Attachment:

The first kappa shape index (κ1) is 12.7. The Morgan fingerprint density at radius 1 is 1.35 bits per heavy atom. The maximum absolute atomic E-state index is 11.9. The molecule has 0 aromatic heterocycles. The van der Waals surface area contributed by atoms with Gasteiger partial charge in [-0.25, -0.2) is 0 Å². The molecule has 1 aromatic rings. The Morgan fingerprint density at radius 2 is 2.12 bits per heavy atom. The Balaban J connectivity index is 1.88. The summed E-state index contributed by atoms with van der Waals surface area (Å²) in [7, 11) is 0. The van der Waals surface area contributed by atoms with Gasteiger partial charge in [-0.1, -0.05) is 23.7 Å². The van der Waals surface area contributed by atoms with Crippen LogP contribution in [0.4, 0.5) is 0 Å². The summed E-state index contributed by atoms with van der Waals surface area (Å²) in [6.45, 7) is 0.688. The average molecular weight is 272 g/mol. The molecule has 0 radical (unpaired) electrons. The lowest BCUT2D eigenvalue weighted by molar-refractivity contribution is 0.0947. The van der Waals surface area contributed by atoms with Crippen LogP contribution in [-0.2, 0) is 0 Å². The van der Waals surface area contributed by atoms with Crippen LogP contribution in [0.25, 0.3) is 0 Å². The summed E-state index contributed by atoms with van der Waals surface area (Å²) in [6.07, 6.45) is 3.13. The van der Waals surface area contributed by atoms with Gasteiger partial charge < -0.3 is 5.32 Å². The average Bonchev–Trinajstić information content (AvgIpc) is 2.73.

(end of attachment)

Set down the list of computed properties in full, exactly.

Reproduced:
The first kappa shape index (κ1) is 12.7. The Morgan fingerprint density at radius 1 is 1.35 bits per heavy atom. The maximum absolute atomic E-state index is 11.9. The molecule has 0 aromatic heterocycles. The van der Waals surface area contributed by atoms with Gasteiger partial charge in [-0.25, -0.2) is 0 Å². The molecule has 1 aromatic rings. The Morgan fingerprint density at radius 2 is 2.12 bits per heavy atom. The Balaban J connectivity index is 1.88. The summed E-state index contributed by atoms with van der Waals surface area (Å²) in [7, 11) is 0. The van der Waals surface area contributed by atoms with Gasteiger partial charge in [-0.1, -0.05) is 23.7 Å². The van der Waals surface area contributed by atoms with Crippen LogP contribution in [0.4, 0.5) is 0 Å². The summed E-state index contributed by atoms with van der Waals surface area (Å²) in [6.45, 7) is 0.688. The average molecular weight is 272 g/mol. The molecule has 0 radical (unpaired) electrons. The lowest BCUT2D eigenvalue weighted by molar-refractivity contribution is 0.0947. The van der Waals surface area contributed by atoms with Crippen LogP contribution in [-0.2, 0) is 0 Å². The van der Waals surface area contributed by atoms with Crippen LogP contribution in [0.25, 0.3) is 0 Å². The summed E-state index contributed by atoms with van der Waals surface area (Å²) in [6.07, 6.45) is 3.13. The van der Waals surface area contributed by atoms with Gasteiger partial charge < -0.3 is 5.32 Å². The average Bonchev–Trinajstić information content (AvgIpc) is 2.73.